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LONDON (Reuters) - Athletics needs more head-to-head rivalries to reach younger fans who have switched off from a sport that has become boring, according to IAAF president Sebastian Coe.
The sport had been "irreparably damaged" by the corruption and doping scandals that have overshadowed the early months of his tenure, Coe added in a BBC program entitled "Can Seb Coe Save Athletics?" broadcast on Saturday.
Just as important as regaining trust was revamping a schedule that for most of the year meant there was no top-quality track-and-field action to watch, he added.
"There isn't enough athletics, we kid ourselves but there is not enough," former Olympic champion Coe said. "We go from September through to May where frankly there is not much to be talking about or writing about; we have to remedy that.
"We have to extend the season into climates where you can compete and we have to develop those markets and make sure the athletes go head to head much more often."
While tennis enjoys rivalries such as those between Novak Djokovic and Roger Federer or Rafael Nadal, and football has Barcelona and Bayern Munich vying for superiority, athletics struggles for the same appeal.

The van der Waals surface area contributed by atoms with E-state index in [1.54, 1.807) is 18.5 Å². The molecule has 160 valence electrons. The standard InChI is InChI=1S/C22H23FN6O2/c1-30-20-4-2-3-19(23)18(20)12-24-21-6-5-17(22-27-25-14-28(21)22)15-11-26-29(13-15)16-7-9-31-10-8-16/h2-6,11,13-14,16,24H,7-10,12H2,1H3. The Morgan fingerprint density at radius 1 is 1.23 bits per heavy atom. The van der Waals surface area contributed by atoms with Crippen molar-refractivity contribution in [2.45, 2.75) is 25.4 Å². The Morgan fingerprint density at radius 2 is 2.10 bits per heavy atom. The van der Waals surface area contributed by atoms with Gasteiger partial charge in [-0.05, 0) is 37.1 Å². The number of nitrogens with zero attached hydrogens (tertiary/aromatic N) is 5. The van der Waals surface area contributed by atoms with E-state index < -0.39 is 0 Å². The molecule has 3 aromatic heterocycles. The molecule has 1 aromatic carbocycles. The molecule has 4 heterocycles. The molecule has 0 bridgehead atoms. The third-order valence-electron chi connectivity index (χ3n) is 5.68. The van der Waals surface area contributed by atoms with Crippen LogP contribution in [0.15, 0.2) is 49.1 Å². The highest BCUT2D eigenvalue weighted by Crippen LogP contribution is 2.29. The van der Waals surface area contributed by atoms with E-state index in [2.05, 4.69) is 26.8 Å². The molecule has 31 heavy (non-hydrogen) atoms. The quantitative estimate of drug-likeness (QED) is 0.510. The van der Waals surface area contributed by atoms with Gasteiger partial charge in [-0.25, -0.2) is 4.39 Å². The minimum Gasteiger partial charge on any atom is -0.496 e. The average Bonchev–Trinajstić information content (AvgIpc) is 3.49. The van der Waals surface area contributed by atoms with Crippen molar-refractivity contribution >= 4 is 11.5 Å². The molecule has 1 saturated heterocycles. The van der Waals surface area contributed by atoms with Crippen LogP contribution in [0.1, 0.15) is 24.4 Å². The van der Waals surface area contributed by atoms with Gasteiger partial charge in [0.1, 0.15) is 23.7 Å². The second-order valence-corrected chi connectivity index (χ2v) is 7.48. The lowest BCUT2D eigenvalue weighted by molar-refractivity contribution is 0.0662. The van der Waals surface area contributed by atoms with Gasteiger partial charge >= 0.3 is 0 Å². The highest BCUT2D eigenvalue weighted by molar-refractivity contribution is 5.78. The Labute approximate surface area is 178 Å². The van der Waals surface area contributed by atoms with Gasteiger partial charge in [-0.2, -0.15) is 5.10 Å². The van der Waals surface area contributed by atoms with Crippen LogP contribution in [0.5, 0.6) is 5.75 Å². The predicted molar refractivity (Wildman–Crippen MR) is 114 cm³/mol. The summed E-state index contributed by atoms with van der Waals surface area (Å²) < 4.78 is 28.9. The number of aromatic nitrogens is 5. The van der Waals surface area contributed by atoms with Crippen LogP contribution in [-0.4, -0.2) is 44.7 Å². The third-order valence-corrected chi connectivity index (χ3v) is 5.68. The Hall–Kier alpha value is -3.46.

Coe himself enjoyed a fierce rivalry on the track with fellow Briton Steve Ovett in the early 1980s and their races over 800 and 1,500 meters generated huge crowds and television audiences.
Finding more Usain Bolts would help but athletics was not a conveyor belt, Coe said, adding that the top names in the sport's various disciplines needed to be more visible on the track and also in social media, an area he said athletics was bad at.
"We have agents and managers who at the start of the season are saying: 'Our guy is going to have a quiet year this year.'
"It's like Barcelona selling season tickets and saying Lionel Messi will only play one in every three or four games," Coe said.
"Usain Bolt is a genius but what we have to do at the IAAF is to make sure people know as much and are excited about the athletes like (New Zealand shot-putter) Valerie Adams who are extraordinary athletes too."
The format of the world championships, which will be in London next year, needed to change, he said.
"Has what we are watching changed dramatically since we were competing? Yes, in little ways," he said.
"But people were prepared back in 1983 to sit through nine or 10 days of a world championships. They are not going to do that now.
"We have to be realistic. Will we have a world championships format that is shorter? No, not straight away. Will we have that in five years? We have to. It's about survival and doing some really radical things."
Reporting by Martyn Herman; editing by Clare Fallon